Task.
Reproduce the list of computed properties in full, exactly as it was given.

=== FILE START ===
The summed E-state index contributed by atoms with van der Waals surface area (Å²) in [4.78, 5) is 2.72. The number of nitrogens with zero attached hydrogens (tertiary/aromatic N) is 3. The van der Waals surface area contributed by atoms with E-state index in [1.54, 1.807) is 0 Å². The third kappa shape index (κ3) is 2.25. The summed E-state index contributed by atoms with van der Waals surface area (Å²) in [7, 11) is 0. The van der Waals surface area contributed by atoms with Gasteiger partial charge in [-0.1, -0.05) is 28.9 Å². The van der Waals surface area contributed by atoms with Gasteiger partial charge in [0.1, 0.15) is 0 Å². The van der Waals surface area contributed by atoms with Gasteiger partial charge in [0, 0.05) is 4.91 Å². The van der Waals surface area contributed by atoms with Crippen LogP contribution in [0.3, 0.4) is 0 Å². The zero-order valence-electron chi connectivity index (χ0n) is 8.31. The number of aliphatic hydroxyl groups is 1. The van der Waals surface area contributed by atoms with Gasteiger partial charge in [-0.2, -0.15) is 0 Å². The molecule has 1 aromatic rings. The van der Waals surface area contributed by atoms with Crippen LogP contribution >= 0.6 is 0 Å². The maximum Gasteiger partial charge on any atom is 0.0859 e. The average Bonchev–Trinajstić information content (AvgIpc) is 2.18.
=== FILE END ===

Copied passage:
The summed E-state index contributed by atoms with van der Waals surface area (Å²) in [4.78, 5) is 2.72. The number of nitrogens with zero attached hydrogens (tertiary/aromatic N) is 3. The van der Waals surface area contributed by atoms with E-state index in [1.54, 1.807) is 0 Å². The third kappa shape index (κ3) is 2.25. The summed E-state index contributed by atoms with van der Waals surface area (Å²) in [7, 11) is 0. The van der Waals surface area contributed by atoms with Gasteiger partial charge in [-0.1, -0.05) is 28.9 Å². The van der Waals surface area contributed by atoms with Gasteiger partial charge in [0.1, 0.15) is 0 Å². The van der Waals surface area contributed by atoms with Gasteiger partial charge in [0, 0.05) is 4.91 Å². The van der Waals surface area contributed by atoms with Crippen LogP contribution in [0.3, 0.4) is 0 Å². The zero-order valence-electron chi connectivity index (χ0n) is 8.31. The number of aliphatic hydroxyl groups is 1. The van der Waals surface area contributed by atoms with Gasteiger partial charge in [-0.2, -0.15) is 0 Å². The molecule has 1 aromatic rings. The van der Waals surface area contributed by atoms with Crippen LogP contribution >= 0.6 is 0 Å². The maximum Gasteiger partial charge on any atom is 0.0859 e. The average Bonchev–Trinajstić information content (AvgIpc) is 2.18.